In terms of balancing things, I split my time between digging/listening out for new music, working on mixes, producing music and making scratching routines. I’ve always wanted to be as balanced and proficient a DJ as possible, and maybe I’d have become better in some of those disciplines faster had I chosen to really specialise in one or two of them, but I love all aspects of DJing so much that I have preferred this longer journey. It also makes me never get bored of any one thing too.
You’ve been working a great deal over the past couple years with Denmark’s resident beat-maestro, Shield, both on production and on some live performance routines. The two of you just released your first full release, the Flapjacks EP. How does that collaborative process compare to solo work for you? When you and someone like Shield work together, are you largely physically getting together in the studio, or sharing work over the internet?
I really enjoy collaborative work when it comes to production and the vast majority of my released work at this point in time has been made with other people. Each collaboration partner I’ve worked with has been totally different and collaboration often requires a couple of sessions getting used to each other’s approach before finding that sweet spot for writing and in most cases the combination of minds will create something pretty different to what would be written on our own.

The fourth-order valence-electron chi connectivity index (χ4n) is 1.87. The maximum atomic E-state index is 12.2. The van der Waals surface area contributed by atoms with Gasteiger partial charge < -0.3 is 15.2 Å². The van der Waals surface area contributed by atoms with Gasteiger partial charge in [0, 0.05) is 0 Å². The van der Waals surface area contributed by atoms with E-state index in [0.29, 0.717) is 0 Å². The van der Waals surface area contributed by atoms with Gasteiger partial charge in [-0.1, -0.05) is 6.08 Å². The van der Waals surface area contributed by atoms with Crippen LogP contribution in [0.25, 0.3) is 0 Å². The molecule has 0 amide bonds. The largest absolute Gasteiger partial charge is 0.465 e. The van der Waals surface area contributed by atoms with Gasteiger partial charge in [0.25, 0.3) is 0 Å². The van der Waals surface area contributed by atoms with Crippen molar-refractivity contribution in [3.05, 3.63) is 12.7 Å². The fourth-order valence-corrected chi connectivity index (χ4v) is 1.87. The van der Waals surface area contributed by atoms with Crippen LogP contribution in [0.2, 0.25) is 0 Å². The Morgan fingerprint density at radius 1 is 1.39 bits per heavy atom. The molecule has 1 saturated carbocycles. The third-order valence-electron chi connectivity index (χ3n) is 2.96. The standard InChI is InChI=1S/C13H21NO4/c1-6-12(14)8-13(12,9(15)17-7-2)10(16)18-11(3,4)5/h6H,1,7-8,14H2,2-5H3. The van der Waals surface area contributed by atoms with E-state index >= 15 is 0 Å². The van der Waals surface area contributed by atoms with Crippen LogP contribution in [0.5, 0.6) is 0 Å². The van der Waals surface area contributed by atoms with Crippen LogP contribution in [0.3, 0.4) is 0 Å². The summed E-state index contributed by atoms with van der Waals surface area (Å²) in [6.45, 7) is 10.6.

With Shield, we’ve found being in the same room together and jamming ideas together often makes the best ideas, and then afterwards we take turns behind the computer tweaking and making fine details. Because we live in different countries, we try to meet up for a week at a time every couple of months to write and then finishing up any remaining technical tasks on tracks over the internet.
Can you tell us a little about the EP and the project as a whole?
Sure! All the tracks on the EP were made over a few sessions together this summer. There’s a 80BPM beats tune , the more rowdy ‘halftime’ title track, a 150BPM breaks/jungle tune which has my girlfriend playing harp on it and a melodic 140BPM track. We have a lot of other material from the sessions but we specifically wanted to pick out a selection of tracks that not only worked together as a body of work but also have a good variety of tempos and styles. Our plan is to be on the road in 2019 performing our music live and the variety of the EP is a good reflection of the range of styles you’ll hear in our sets next year.
You’ve also recently released an EP with Cosmic Bridge’s EAN. How did that come about?